A long-standing violent sibling rivalry between C and D block residents Carol and Barbara (Mackenzie Phillips) brings the aforementioned simmering bad blood to a boil. Flashback scenes of the joint crime that gets the sisters labelled "The Little Debbie Killers" and that lands them in the joint are season highlights. They also shine in all their ruthlessly violent interaction and hilarious dispute regarding an incident at a restaurant where they both worked during high school.
Other drama relates to investigations and related proceedings as to holding prisoners culpable for their actions during the riot and for holding folks on the other side of the bars accountable for what they did and did not do during those events. This is not to mention a hilarious run for the border by one inmate who gets away with a little help from her friend,
One spoiler is that the search for closure regarding the riot is just as likely to involve being satisfied with a convenient truth as it is to strive to meet the ideal of truth, justice, and the American way.
This is not to mention central "Orange" character Piper Chapman contending with the absence of her fellow inmate/fiancee Alex "Boss" Vause, addict convict Nikki facing renewed Daddy issues, and the guards creating a fantasy league that involves proportionately profiting from convict misbehavior of various degrees of seriousness.
All of this occurs in the context of season-finale kickball tournament that sets the stage for an epic rumble between the C and the D block inmates. In true "Orange" style, this does not occur as expected.
All of this amounts to "Orange" further fulfilling the theatrical ideal by leaving the audience wanting more; fortunately, S7 provides the payoff regarding that.
The recent Dekkoo Films DVD release of the 2019 surreal drama "How to Get From Here to There" shows that a shoestring budget movie that blends a gay-theme, scifi, and an existential crisis can succeed.
IMDb states it best in describing this largely silent movie starring filmmaker Kevin James Thornton as follows. "Upon the death of his mother, a gay man in blue collar America returns to his childhood home. There he discovers a cardboard time machine that he made when he was a boy. As he uses it to get glimpses of his future, he ponders the weight of his life's choices."
The following YouTube clip of a "There" trailer highlights the art-house creativity of the film.
Our main man, only known as Commander, essentially is rattling around in the aforementioned abode in the aftermath of the aforementioned death of his mother. The despair that extends beyond his immediate loss is written all over his face.
This leads to pulling out the aforementioned Calvin and Hobbes caliber time machine to see what the future holds. The voice in the head of Commander is that of the Queen of the Continuum. The obstacles include a shadowy menace that is threatening their power supply.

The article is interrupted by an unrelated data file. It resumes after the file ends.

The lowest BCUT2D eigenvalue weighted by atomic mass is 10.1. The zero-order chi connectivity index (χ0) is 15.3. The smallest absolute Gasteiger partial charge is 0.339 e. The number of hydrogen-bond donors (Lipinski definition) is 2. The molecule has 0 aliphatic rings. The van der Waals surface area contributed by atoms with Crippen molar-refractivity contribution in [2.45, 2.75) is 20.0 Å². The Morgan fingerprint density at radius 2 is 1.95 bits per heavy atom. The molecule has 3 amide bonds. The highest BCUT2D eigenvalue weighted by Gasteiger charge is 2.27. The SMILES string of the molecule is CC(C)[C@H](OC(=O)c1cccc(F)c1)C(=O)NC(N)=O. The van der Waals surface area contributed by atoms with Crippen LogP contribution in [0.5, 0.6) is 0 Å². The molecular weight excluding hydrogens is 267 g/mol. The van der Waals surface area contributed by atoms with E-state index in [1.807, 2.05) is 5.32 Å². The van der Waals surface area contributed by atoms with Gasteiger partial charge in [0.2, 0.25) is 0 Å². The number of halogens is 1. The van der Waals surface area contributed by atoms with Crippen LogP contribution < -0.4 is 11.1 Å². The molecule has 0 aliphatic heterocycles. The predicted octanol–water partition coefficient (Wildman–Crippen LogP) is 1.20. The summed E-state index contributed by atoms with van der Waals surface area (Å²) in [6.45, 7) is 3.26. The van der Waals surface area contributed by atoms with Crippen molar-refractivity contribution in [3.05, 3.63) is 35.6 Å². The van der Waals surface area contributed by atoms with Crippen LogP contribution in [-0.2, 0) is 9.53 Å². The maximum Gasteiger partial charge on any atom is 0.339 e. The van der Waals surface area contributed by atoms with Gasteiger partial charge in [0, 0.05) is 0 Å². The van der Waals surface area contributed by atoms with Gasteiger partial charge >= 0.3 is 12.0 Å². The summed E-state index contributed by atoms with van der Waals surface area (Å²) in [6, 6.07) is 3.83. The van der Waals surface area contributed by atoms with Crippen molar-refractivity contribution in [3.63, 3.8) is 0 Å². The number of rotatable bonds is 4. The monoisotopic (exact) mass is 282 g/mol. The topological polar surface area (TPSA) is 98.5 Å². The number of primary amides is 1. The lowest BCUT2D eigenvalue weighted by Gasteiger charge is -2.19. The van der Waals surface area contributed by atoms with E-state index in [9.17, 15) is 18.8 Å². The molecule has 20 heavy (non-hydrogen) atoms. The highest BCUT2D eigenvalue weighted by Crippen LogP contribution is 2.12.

This journey leads to an "its complicated" relationship with Future Boy. The lesson here is that even connecting with someone who may be Mr. Right is tough enough, the emotional baggage that we being to that (or any) relationship makes us wonder how anyone manages to get beyond the honeymoon stage. Calvin and Hobbes expresses this well by stating that finding someone whom you can tolerate is a very rare and that person being able to stomach you is almost impossible.
All of this concludes with our Major Tom not being much older but being much wise at the end of "There,"
As is the case regarding most diversions into Blogland, an upsetting situation is prompting an op-ed post. Distress regarding a COMPLETELY unfounded “save your ass” claim of racism has created your not-so-humble reviewer great angst. The fact that many readers likely already are calling “nonsense” regarding my assertion of innocence proved my point.
This post is intended to be the first in a series on this topic. The primary of several main themes as to this ticking A bomb is to remind readers that there is your side, my side, and the truth.
Another theme, which is an element of a recent post on the.documentary “billion dollar Bully” about the alleged horrific sales techniques of Yelp, is that ubiquitous access to social media puts s smoking gun in the hands of everyone, Fear of intense (and possibly violent) public backlash is behind choosing words in this post VERY carefully. Fear of legal action by the retailer at issue is behind not naming any names.
Our story begins with my being frustrated about a matter related to the store. A black guy, with whom I had very friendly prior interaction, happened to be the manager on duty. I left the store much less annoyed and called the white general manager, with whom I also had a good relationship, on his cell phone at his invitation during his conversation with the black manager while I was in the store.